Projected Airframe and Powerplant Mechanic Numbers Table Source: Aviation Technician Education Council
Projected Airframe and Powerplant Mechanic Numbers

ATEC Report Suggests Opportunities For Broadening A&P Pipeline

Recent report from ATEC outlines new outreach efforts to students and veterans to address technician shortage.

Printed headline: The Pipeline

The Aviation Technical Education Council’s (ATEC) new Pipeline Report, a compilation of FAA statistics and survey responses from aviation technical schools, quantifies MRO workforce challenges. The report focuses on FAA mechanic certificates and educational institutions that prepare the majority of airframe and powerplant (A&P) mechanics for careers in aviation maintenance. Key takeaways include:

  • Given looming retirements—nearly 30% of the current mechanic population is 64 and older—and a historically flat rate of new entrants, the mechanic population is projected to decrease by at least 5% in the next 15 years.
  • The 171 aviation maintenance technician schools produce 60% of airframe and/or powerplant mechanics, but they are only filling half of the available seats.
  • A significant portion of mechanic candidates are choosing jobs outside of aviation. Survey respondents estimate that as many as 20% of graduates are employed by a non-aviation company, and only 60% elect to take the FAA mechanic certification test.

While 285,782 individuals currently hold an FAA mechanic certificate,  only 41% are accounted for in repair station, general aviation, aviation maintenance training schools or air operator rosters.

In contrast, new entrants account for a mere 2% of the population year-over-year—and according to the report, that number is trending down. Given anticipated retirements, new hires are not expected to keep pace. Therefore, the population of FAA-certificated mechanics is expected to decrease 5% by the year 2032.

Given recent Boeing, Airbus and Oliver Wyman predictions that industry will need to do more than merely replace retirees, the council is taking steps to reinforce the workforce bedrock: aviation maintenance technician school A&P programs. According to ATEC, these programs create 60% of incoming FAA mechanics; the other 40% qualify for a mechanic certificate based on military or civilian experience.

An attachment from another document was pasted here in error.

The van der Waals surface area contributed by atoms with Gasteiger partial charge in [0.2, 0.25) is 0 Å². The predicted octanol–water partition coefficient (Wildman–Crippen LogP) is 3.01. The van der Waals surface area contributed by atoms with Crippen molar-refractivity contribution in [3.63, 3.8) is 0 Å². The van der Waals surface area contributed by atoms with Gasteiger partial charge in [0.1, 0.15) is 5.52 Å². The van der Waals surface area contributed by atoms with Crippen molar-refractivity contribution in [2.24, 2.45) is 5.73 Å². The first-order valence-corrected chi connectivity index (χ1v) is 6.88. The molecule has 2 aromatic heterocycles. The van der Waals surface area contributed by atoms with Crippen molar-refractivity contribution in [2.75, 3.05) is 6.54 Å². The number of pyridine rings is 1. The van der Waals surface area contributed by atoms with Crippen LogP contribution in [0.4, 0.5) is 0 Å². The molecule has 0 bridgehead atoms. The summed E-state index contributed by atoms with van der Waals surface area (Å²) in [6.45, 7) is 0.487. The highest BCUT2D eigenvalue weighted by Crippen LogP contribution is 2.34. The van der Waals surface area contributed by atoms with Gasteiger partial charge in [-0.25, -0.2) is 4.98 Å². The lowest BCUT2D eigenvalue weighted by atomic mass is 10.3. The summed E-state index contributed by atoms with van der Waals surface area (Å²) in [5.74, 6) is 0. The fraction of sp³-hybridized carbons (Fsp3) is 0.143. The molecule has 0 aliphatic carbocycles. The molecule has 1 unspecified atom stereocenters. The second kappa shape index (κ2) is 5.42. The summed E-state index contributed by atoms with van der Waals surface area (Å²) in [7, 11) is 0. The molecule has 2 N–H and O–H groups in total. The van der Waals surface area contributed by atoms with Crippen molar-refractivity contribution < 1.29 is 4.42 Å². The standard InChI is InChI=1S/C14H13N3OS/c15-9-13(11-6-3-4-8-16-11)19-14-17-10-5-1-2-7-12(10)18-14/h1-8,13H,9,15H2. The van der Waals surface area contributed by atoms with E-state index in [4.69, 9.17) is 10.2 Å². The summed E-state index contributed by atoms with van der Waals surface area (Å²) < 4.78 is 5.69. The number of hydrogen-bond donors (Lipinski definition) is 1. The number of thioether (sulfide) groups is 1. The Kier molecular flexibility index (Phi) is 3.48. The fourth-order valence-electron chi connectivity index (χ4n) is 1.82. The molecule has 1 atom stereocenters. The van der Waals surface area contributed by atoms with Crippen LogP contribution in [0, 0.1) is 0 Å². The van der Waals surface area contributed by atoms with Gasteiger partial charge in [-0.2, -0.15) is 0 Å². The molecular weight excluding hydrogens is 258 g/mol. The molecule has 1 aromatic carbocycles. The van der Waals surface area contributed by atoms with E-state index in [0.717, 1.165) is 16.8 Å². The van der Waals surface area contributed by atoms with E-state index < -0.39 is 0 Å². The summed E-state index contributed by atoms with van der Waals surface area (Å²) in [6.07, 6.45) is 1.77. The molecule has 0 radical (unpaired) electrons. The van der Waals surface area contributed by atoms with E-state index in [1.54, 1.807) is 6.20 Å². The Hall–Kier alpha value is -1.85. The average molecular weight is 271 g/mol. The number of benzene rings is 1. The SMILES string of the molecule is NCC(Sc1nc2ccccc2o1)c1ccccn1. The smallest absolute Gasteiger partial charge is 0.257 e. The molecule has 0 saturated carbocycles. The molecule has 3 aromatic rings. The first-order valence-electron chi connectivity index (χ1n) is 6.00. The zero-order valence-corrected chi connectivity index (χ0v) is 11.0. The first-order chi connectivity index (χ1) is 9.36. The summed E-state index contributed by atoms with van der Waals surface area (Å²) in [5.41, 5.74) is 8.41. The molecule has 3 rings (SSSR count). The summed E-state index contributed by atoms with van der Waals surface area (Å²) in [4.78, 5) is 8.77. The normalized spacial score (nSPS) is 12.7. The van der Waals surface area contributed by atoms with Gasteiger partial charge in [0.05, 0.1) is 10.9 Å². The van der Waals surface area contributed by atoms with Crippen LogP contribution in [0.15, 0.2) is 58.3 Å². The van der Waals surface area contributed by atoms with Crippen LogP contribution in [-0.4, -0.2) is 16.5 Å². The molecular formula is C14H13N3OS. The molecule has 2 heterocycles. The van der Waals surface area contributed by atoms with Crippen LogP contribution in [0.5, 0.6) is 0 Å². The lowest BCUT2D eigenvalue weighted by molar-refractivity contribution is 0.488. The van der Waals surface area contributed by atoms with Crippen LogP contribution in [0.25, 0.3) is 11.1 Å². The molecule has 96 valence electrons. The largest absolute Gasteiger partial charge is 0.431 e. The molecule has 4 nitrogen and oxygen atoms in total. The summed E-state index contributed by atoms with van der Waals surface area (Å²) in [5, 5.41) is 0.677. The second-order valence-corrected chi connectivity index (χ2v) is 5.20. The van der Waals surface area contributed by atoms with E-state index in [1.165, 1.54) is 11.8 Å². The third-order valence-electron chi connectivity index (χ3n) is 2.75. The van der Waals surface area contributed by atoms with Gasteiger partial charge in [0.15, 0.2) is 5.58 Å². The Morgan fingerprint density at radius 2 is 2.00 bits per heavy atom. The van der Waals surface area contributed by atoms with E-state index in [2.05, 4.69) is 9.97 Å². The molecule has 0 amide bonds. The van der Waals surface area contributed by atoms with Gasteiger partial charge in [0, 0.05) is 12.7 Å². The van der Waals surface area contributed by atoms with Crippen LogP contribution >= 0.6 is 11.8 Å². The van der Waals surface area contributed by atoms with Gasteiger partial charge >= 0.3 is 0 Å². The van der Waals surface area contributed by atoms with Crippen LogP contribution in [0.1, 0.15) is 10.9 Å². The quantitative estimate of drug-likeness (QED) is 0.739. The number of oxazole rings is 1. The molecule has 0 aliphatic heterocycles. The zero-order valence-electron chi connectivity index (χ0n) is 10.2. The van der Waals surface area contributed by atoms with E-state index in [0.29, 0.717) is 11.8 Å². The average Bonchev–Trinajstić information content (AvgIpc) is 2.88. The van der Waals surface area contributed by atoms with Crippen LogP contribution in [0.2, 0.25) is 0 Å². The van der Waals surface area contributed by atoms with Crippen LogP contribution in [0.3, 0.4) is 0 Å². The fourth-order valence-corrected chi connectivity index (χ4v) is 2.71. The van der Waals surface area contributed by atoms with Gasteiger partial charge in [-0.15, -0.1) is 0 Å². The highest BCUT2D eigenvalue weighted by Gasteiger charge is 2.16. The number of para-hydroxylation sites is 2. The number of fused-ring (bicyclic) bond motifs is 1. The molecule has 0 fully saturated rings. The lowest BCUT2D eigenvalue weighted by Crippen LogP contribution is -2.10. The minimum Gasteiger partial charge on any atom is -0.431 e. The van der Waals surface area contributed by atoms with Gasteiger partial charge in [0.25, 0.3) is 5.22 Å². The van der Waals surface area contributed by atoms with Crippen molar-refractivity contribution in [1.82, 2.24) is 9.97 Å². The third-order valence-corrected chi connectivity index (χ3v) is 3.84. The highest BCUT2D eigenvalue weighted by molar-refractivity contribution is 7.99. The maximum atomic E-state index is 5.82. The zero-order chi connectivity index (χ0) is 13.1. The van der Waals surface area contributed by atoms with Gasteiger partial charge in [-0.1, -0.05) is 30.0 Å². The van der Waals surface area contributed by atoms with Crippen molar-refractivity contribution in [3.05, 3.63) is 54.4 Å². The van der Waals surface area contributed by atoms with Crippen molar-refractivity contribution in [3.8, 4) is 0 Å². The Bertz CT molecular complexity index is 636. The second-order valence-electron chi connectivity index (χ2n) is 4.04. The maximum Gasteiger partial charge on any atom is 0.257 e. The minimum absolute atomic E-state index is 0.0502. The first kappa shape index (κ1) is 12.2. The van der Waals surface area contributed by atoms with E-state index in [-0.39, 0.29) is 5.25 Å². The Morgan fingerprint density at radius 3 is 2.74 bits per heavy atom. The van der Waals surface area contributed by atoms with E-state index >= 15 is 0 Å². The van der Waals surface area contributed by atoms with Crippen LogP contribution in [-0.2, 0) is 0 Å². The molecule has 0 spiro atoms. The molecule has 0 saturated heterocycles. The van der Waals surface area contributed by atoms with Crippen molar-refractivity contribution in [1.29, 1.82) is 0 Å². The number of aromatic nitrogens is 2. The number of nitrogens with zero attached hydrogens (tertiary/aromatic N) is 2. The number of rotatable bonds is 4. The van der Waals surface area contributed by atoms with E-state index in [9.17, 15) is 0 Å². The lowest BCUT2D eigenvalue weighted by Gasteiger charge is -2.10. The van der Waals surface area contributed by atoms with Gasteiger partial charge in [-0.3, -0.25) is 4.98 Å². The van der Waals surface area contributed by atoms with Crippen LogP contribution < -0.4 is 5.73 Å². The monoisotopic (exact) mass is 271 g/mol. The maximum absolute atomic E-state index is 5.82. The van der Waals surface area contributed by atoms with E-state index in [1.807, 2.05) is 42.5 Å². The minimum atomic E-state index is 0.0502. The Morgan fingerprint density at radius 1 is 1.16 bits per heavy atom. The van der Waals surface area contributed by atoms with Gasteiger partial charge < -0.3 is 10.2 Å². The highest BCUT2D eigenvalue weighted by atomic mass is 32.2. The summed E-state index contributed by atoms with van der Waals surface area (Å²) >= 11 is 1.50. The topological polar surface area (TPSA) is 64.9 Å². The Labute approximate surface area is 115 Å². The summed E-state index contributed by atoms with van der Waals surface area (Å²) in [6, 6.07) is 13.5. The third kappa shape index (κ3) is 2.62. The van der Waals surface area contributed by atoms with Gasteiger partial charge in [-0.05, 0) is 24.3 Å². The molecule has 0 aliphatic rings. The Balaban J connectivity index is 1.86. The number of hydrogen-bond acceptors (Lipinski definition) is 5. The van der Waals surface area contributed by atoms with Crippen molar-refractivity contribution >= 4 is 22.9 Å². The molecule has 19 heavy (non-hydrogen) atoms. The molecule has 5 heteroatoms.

Source: Aviation Technician Education Council

Projected Airframe and Powerplant Mechanic Numbers

Aviation maintenance technician schools cite funding and inadequate training equipment as the most concerning threats to A&P programs. ATEC is therefore facilitating education-employer partnerships that will provide greater accessibility to equipment and better define career paths for future mechanics. The council is also the driving force behind demands for government statistical reforms that will better ensure proper allocation of state and federal funding.

The report comes amid heightened focus on the anticipated technical personnel shortfall. In November, the International Civil Aviation Organization held its inaugural Next Generation of Aviation Professionals Global Summit in Montreal. Discussions and initiatives focused on outreach to younger demographics and the need for an established “network of educational institutions to support related youth-attraction initiatives and related research and analysis on sector-wide human resources development metrics.”

Similar forums are underway in the U.S. Airlines for America recently hosted its second annual AMT Career Forum at JetBlue Airways headquarters in New York, and the Talent Solution Coalition facilitated its second event focused on creating reliable talent pipelines.

ATEC says the Pipeline Report is the jumping off point for a larger outreach campaign that will target individuals not yet in the pipeline, helping to populate empty seats at training schools and better communicate opportunities for veterans and current workforce professionals looking for upward mobility.

—Crystal Maguire


TAGS: Training
Hide comments


  • Allowed HTML tags: <em> <strong> <blockquote> <br> <p>

Plain text

  • No HTML tags allowed.
  • Web page addresses and e-mail addresses turn into links automatically.
  • Lines and paragraphs break automatically.